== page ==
The Supreme Court’s decision to reject a disabled woman’s appeal over the withdrawal of council-funded support has “disgusted” campaigners, who have warned of the “extremely worrying implications” for other service-users across the country.
The court ruled this week – by a four-to-one majority – that Kensington and Chelsea council did not break the law by deciding to withdraw night-time support for Elaine McDonald, even though it had assessed her as needing that support.
The council’s decision meant McDonald would have to use incontinence pads at night, even though she was not incontinent.
McDonald, who was said to be “very disappointed” by the ruling, is now determined to appeal to the European Court of Human Rights.
Disability Law Service (DLS), which has supported and represented McDonald in her legal fight since 2008, said it was a “worrying judgment”.
Douglas Joy, senior solicitor for DLS, said many people felt “very let down” because the Supreme Court had missed an opportunity to “reinforce the rights of disabled people”, and he pointed to the “huge support” for McDonald on social media websites such as Twitter.
Joy said the ruling leaves other disabled people who receive support “in a fairly precarious position” – particularly in the “current climate of financial cuts where local authorities are looking to reduce spending” – and would make it easier for councils to cut their care packages.
McDonald, a former principal ballerina with the Scottish Ballet, became disabled following a stroke in 1999 and later broke a hip in a night-time fall. She had been provided with a weekly package of daytime support, as well as care seven nights a week.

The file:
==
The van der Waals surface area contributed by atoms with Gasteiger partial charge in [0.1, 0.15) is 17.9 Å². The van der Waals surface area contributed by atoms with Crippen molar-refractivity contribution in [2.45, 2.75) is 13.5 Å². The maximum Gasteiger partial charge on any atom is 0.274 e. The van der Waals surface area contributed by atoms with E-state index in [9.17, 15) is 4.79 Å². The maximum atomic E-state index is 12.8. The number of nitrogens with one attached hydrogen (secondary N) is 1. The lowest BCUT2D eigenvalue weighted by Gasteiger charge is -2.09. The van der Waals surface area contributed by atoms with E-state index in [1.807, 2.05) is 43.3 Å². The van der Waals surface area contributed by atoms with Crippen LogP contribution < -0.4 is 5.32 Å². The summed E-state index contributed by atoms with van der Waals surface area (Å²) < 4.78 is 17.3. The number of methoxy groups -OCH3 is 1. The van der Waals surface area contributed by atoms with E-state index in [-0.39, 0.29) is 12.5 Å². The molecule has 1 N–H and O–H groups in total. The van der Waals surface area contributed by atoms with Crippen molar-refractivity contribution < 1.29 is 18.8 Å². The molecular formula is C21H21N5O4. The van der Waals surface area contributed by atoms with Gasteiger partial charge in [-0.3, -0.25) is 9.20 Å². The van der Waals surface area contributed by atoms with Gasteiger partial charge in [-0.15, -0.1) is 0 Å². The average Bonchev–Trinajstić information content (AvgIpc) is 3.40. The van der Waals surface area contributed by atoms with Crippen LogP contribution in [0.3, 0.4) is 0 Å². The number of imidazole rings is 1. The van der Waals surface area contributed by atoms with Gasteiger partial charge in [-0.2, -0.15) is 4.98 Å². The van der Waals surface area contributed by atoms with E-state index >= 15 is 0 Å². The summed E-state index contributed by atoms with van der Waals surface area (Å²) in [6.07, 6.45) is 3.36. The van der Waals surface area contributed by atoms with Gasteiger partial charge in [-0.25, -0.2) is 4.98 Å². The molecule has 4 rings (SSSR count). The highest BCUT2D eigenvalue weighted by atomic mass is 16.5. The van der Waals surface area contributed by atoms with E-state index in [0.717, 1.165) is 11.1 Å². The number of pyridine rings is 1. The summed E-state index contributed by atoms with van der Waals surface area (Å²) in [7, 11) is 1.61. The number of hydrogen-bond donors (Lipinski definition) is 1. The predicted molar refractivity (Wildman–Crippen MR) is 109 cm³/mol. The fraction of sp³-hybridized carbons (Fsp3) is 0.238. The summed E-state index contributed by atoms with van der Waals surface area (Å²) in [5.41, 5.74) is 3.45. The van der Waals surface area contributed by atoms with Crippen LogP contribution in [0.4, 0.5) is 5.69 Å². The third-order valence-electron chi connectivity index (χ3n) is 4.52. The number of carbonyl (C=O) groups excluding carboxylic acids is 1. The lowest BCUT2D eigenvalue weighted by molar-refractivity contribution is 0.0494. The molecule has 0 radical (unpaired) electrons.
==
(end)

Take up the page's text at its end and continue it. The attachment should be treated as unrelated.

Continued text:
A council needs assessment found night-time care was essential to prevent her falling while using the commode, which she needed to use at night due to a bladder condition.
But in 2008 – despite that assessment – the council said it planned to cut her care package, and said she could be given incontinence pads instead of an overnight care worker, even though she was not incontinent.
McDonald’s lawyers had argued that the council failed to reassess her needs properly, and breached the Disability Discrimination Act and her rights under the European Convention on Human Rights.
Joy said this week’s ruling would give “leeway and discretion” to other councils to carry out reassessments “pretty much how they want”.
RADAR said it was “disgusted” that the Supreme Court – with the exception of Baroness Hale, the one judge who found in favour of the appeal – had spoken out against McDonald’s right to dignity.
Liz Sayce, RADAR’s chief executive, said the judgment showed there was clearly “something fundamentally wrong with the attitudes in society towards disabled people” and that “cost and convenience for a local authority must not and cannot trump dignity for a human being”.
Inclusion London said it was “completely intolerable” that Britain’s richest borough was denying the human rights of disabled people, and that “any decent government would step in” and force the council to provide the necessary support.
In contrast to the other four judges, Baroness Hale said that the needs of the individual should be measured against the standards of “civilised society”.
She added: “In the United Kingdom we do not oblige people who can control their bodily functions to behave as if they cannot do so, unless they themselves find this the more convenient course. We are, I still believe, a civilised society.”
But one of the other four judges, Lord Brown, concluded that providing McDonald with incontinence pads was “a proportionate response… because it affords her the maximum protection from injury, greater privacy and independence, and results in a substantial costs saving”.
The Equality and Human Rights Commission (EHRC), which funded McDonald’s appeal, said the comments of Baroness Hale indicated that she had “a deeper understanding of the implications of the ruling” than the other judges.
John Wadham, a legal director at the EHRC, added: “Local authorities will now have greater discretion in deciding how to meet a person’s home care needs and will find it easier to justify withdrawing care.”
He said this would mean people’s human rights to “privacy, autonomy and dignity” would “often be put at serious risk”.
Kensington and Chelsea council said: “We understood that this resident had a strong preference for a night-time carer; however the cost of providing personal care of this kind in this case would have been prohibitive and would compromise our ability to look after other vulnerable residents.”
7 July 2011